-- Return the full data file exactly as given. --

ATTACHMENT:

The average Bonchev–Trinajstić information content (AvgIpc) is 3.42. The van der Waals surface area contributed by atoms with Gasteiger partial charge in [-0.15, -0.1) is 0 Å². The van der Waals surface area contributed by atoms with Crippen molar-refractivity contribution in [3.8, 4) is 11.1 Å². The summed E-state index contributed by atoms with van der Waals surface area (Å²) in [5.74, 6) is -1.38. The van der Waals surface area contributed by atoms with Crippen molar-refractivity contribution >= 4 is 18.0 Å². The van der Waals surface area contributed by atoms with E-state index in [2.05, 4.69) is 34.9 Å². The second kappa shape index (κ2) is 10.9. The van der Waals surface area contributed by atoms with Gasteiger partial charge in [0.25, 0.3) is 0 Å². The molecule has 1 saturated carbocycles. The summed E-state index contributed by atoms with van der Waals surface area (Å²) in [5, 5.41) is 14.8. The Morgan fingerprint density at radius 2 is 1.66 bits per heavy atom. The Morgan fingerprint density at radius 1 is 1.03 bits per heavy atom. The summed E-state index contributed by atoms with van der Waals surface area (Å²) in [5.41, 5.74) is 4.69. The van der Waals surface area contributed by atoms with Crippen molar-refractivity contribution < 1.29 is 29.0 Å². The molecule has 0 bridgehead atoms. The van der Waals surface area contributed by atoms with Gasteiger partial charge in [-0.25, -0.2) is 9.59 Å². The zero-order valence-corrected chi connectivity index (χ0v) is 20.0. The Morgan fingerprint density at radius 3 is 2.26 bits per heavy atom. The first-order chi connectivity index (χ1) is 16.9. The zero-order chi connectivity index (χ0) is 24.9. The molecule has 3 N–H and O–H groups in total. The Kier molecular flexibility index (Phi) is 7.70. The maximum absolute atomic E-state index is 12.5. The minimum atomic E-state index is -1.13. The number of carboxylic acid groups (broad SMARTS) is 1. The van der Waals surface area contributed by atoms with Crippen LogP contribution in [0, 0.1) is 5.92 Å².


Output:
The average Bonchev–Trinajstić information content (AvgIpc) is 3.42. The van der Waals surface area contributed by atoms with Gasteiger partial charge in [-0.15, -0.1) is 0 Å². The van der Waals surface area contributed by atoms with Crippen molar-refractivity contribution in [3.8, 4) is 11.1 Å². The summed E-state index contributed by atoms with van der Waals surface area (Å²) in [5.74, 6) is -1.38. The van der Waals surface area contributed by atoms with Crippen molar-refractivity contribution >= 4 is 18.0 Å². The van der Waals surface area contributed by atoms with E-state index in [2.05, 4.69) is 34.9 Å². The second kappa shape index (κ2) is 10.9. The van der Waals surface area contributed by atoms with Gasteiger partial charge in [0.25, 0.3) is 0 Å². The molecule has 1 saturated carbocycles. The summed E-state index contributed by atoms with van der Waals surface area (Å²) in [5, 5.41) is 14.8. The Morgan fingerprint density at radius 2 is 1.66 bits per heavy atom. The Morgan fingerprint density at radius 1 is 1.03 bits per heavy atom. The summed E-state index contributed by atoms with van der Waals surface area (Å²) in [5.41, 5.74) is 4.69. The van der Waals surface area contributed by atoms with Crippen molar-refractivity contribution < 1.29 is 29.0 Å². The molecule has 0 bridgehead atoms. The van der Waals surface area contributed by atoms with Gasteiger partial charge in [-0.25, -0.2) is 9.59 Å². The zero-order valence-corrected chi connectivity index (χ0v) is 20.0. The Morgan fingerprint density at radius 3 is 2.26 bits per heavy atom. The first-order chi connectivity index (χ1) is 16.9. The zero-order chi connectivity index (χ0) is 24.9. The molecule has 3 N–H and O–H groups in total. The Kier molecular flexibility index (Phi) is 7.70. The maximum absolute atomic E-state index is 12.5. The minimum atomic E-state index is -1.13. The number of carboxylic acid groups (broad SMARTS) is 1. The van der Waals surface area contributed by atoms with Crippen LogP contribution in [0, 0.1) is 5.92 Å².